Even though I work in a bookstore, I still get excited about our post Christmas sale. Quite a few of our books that we haven’t been able to sell and can’t return to the publishers get reduced to bargain prices. So when I saw a copy of This Is Not A Drill sitting in our ‘Bargain Books’ section at a steal, I bought it without even thinking about it.
In this young adult (YA) novel, Emery and Jake are two high school students who are volunteer French tutors in a first grade classroom at the local junior school. One morning they find themselves involuntarily in the middle of a deadly hostage crisis – Brian Stutts, a returned soldier from Iraq, has walked into their classroom with a gun and is demanding to be allowed to take his son. Suffering from post-traumatic stress disorder (PTSD), Stutts is drunk, agitated and highly volatile. Despite their own personal differences, Emery and Jake must work together in order to keep things calm – both the children and Stutts – as well as try and find a way to get help and get everyone out of the situation alive.
This story is told from Emery and Jake’s alternating viewpoints. This allows us as readers to see how each of them deals with the situation in the classroom, as well as providing two differing points of view on their shared, personal history together. Having two main characters, and therefore two main narration ‘voices’, also allows the novel to appeal in equal measure to both a male and female audience. This novel is definitely thought provoking and highly relatable to the YA reader on many different levels.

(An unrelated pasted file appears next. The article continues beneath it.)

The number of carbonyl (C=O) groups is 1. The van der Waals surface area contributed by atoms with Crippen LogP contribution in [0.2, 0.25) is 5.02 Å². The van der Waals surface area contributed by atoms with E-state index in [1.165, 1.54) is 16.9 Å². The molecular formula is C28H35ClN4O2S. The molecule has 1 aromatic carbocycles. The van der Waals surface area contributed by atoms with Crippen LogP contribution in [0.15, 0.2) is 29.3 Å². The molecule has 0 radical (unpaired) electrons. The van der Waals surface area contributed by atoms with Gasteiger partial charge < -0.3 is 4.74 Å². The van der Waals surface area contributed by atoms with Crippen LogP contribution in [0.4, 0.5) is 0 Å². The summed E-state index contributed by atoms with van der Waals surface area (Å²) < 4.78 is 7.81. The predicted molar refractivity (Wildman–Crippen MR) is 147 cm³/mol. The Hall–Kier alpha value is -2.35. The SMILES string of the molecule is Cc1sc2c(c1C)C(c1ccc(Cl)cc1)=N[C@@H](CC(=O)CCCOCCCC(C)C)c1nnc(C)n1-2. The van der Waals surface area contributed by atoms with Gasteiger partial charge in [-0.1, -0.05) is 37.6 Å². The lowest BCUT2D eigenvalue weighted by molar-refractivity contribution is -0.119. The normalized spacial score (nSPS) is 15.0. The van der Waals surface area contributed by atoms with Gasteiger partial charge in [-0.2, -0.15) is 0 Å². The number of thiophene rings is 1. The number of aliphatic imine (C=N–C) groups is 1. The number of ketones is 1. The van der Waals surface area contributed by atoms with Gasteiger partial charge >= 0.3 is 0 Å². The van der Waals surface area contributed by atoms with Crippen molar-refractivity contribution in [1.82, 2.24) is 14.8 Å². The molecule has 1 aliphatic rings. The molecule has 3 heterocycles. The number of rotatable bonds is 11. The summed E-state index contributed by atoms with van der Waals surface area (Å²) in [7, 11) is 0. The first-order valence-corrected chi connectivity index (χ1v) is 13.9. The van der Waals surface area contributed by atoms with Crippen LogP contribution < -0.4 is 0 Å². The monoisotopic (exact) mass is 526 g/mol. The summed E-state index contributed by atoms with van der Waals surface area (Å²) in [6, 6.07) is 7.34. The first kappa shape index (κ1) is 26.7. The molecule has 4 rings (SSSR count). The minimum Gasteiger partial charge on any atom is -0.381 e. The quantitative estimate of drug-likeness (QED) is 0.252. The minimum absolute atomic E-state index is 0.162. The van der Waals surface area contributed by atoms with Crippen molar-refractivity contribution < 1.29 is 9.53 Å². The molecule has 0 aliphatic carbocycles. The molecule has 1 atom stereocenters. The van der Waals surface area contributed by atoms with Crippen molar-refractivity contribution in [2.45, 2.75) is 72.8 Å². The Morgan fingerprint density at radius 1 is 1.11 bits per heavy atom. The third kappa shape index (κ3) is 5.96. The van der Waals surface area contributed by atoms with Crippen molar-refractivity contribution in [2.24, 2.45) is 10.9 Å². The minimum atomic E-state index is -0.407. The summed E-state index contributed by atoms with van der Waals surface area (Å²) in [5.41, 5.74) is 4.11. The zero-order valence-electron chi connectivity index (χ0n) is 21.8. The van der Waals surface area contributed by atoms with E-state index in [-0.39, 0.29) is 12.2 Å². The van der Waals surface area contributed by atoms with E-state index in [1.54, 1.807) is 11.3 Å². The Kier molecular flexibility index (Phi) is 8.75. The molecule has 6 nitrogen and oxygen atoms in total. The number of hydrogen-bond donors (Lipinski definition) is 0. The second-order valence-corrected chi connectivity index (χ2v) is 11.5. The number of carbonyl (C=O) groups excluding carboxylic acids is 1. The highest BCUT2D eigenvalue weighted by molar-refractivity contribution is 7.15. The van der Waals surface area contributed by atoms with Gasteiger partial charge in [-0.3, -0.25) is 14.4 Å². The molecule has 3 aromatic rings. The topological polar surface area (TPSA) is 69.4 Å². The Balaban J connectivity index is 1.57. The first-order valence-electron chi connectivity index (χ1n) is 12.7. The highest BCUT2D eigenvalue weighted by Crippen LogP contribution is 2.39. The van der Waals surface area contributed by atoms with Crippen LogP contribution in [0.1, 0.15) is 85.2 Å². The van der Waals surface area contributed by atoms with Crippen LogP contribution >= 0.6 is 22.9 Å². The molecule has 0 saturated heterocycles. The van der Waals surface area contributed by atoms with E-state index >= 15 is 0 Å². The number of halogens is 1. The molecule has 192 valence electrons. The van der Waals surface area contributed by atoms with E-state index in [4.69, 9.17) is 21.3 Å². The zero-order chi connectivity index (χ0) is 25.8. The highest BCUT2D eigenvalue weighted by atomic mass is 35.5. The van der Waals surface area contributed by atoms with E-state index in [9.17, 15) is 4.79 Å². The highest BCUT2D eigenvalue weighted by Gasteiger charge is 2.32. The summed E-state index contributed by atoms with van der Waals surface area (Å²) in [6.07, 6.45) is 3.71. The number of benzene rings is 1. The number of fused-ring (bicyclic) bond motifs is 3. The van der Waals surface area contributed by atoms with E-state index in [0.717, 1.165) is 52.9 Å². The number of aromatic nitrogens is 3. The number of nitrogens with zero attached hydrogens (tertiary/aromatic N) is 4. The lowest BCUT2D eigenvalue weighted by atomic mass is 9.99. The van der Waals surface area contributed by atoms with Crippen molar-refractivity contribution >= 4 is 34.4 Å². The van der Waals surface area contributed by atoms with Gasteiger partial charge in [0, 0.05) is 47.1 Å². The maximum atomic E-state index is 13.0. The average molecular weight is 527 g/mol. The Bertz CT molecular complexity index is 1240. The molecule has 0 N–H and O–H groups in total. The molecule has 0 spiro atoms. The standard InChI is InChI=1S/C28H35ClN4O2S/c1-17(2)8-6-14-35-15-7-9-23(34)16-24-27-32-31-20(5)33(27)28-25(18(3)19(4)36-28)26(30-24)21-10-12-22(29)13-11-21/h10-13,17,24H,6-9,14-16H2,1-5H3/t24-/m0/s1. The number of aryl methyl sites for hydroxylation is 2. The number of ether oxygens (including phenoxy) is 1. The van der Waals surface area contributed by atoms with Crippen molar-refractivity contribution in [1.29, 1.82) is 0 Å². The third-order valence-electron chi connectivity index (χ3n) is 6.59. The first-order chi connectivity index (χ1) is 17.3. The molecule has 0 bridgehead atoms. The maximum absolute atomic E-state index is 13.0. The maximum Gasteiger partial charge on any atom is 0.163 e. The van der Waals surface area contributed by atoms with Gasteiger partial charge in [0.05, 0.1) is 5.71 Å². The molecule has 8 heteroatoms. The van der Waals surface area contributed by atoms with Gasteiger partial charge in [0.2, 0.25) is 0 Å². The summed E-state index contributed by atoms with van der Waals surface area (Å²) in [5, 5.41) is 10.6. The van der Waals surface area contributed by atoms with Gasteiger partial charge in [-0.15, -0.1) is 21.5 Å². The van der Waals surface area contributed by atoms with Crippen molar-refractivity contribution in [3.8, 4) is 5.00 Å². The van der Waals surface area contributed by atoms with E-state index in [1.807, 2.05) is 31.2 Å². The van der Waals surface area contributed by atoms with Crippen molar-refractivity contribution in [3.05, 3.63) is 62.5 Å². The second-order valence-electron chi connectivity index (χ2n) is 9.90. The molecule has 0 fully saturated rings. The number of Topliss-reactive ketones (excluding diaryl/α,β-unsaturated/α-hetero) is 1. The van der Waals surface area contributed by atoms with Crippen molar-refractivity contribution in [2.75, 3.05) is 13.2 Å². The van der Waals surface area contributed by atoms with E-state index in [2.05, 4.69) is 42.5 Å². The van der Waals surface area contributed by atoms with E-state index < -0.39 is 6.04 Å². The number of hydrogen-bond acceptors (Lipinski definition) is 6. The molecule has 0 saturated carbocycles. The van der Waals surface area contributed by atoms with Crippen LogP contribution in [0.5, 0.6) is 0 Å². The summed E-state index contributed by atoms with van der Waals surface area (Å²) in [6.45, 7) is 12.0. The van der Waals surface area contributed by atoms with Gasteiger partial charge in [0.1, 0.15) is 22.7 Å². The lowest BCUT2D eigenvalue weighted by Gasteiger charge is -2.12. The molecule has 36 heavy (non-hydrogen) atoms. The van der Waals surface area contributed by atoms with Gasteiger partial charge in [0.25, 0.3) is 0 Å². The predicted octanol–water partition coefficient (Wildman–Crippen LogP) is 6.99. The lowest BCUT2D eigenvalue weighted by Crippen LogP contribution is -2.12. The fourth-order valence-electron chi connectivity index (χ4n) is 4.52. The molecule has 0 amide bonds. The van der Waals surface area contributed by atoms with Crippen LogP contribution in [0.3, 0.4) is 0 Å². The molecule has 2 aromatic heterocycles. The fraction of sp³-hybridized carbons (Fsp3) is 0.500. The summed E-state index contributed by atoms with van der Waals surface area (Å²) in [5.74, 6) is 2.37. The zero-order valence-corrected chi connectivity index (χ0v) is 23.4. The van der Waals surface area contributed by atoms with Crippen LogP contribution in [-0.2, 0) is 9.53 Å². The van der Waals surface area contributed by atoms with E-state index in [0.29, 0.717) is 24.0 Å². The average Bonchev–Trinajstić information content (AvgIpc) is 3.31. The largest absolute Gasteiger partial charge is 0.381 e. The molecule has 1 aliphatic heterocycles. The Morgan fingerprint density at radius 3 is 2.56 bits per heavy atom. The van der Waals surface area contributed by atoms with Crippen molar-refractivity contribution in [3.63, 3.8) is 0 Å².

In this day and age, where gun-related crimes are prevalent in the media, This Is Not A Drill deals with some very topical and very real issues. How many times have we read about a gunman finding his way into a school in America? How many times have we seen footage of law enforcement surrounding a building where a gunman has gone on a shooting spree? Even closer to home for me, this novel made me think of the Martin Place Siege that took place in Sydney the week before Christmas last year. This novel also deals with the issue of PTSD in returned service men and women, and how it can be difficult and damaging, not just to the individual, but also to their loved ones. It leaves the reader thinking that a lot more needs to be done in order to help those who suffer from PTSD.
This novel was both suspenseful and thought provoking, two things that are not often found side by side in many YA novels. It is certainly something I hope to see more of in this genre! At only 222 pages, this novel is an easy read and will likely appeal to even those reluctant readers aged 12+.